Keep it Clean

Mark Quigley.jpg

For those of a certain age (and perhaps gender) the phrase "mucky magazines" may suggest something entirely different to the meaning intended by an NHS infection control worker in Dorset.

According to a dentist in the Lyme Regis area, she was warned by her local Primary Care Trust that keeping back issues of Country Life magazine in her practice waiting room could place her in breach of legislation concerning Health & Safety. The apparent concern was that old periodicals could pose a risk of infection.

According to the Regulator, the Care Quality Commission, there is no requirement whatsoever to remove old magazines from dentists waiting rooms.

Nevertheless, the very fact that an employee of the PCT considered it appropriate to suggest otherwise is yet another example of how those seeking to deliver care feel that Regulation is often a hindrance rather than a help in achieving the highest possible standards.

Responding to this story, Dr John Milne, Chair of the British Dental Associations General Dentist Practice Committee, said "patients are at the heart of everything dentists do and cleanliness and hygiene is taken very seriously by dental practices. Dentists are not opposed to regulation, but believe that it should be proportionate, cost effective and non-duplicatory".

Dental Practices are required to comply with Regulation 12 of the Health & Social Care Act (2008 Regulated Activities) Regulations 2010. This imposes a requirement to ensure, so far is reasonably practicable, that service users and employees are "protected against identifiable risks of acquiring a health care associated infection."

The CQC offer no specific guidance as to how this outcome should be achieved. Instead, reference is made to the Code of Practice on the prevention and control of infections issued by the Department of Health. This code (at Appendix 'B') sets out some examples of how the guidance should be interpreted for primary dental care.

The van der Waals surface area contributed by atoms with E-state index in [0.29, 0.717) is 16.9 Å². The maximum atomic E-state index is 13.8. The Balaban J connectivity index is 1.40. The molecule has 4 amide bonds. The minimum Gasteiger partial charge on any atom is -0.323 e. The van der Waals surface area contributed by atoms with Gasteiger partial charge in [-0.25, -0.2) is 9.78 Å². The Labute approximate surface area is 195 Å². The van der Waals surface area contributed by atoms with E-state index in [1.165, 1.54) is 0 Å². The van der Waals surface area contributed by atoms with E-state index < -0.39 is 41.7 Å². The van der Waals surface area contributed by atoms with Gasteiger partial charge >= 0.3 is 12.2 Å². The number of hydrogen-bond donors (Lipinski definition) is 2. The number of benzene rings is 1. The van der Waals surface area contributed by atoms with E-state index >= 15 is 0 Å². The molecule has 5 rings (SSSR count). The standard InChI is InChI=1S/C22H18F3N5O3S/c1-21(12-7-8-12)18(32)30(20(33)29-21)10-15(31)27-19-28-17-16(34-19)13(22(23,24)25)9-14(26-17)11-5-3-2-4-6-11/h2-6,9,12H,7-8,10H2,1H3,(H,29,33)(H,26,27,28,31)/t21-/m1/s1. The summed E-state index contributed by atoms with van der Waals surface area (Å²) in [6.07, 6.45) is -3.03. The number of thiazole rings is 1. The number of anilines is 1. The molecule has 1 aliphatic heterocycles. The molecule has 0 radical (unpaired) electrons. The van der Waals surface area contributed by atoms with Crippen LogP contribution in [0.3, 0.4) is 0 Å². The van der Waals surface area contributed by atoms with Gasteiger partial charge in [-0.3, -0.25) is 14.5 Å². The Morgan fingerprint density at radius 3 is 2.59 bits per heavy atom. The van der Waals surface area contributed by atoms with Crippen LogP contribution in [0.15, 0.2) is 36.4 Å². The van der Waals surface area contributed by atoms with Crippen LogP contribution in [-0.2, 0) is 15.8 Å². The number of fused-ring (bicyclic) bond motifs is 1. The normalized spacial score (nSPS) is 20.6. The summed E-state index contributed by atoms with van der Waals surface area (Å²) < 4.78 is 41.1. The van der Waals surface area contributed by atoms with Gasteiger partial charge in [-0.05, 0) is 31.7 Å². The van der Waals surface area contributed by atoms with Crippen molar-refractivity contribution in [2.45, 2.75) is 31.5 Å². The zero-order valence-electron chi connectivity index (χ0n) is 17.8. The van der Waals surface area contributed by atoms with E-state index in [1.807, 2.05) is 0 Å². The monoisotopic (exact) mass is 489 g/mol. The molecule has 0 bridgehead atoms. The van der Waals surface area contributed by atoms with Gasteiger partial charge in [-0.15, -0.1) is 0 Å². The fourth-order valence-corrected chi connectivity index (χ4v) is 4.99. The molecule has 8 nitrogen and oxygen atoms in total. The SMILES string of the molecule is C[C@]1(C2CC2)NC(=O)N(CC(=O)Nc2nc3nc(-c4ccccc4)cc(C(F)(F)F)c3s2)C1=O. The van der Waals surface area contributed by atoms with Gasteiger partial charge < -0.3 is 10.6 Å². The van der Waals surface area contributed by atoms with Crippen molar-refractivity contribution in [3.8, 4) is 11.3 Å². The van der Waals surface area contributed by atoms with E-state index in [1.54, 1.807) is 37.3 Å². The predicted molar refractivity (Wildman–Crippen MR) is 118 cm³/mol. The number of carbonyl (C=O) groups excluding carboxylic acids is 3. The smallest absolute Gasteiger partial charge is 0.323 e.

It is worthy of note that the guidance is entirely silent as to the potential risk associated with ageing, well thumbed magazines! Any well run Dental Practice will have systems in place to manage and monitor the prevention and control of infection, applying a sensible risk assessment procedure. Unquestionably, this will include the provision and maintenance of a clean and appropriate environment for the benefit of service users and employees.

In reality, dentists will be keen to ensure that the waiting room area at their practice will be tidy and well maintained so that a trip to the dentists is as pleasurable an experience as possible.

In so doing, practices will achieve the outcome required of them in accordance with legislation without the need for heavy handed and ill conceived regulatory intervention.

For further information about any aspect of regulation in the Dental Care Sector please contact Mark Quigley, Head of Regulatory Services on 0191 226 4899: e-mail

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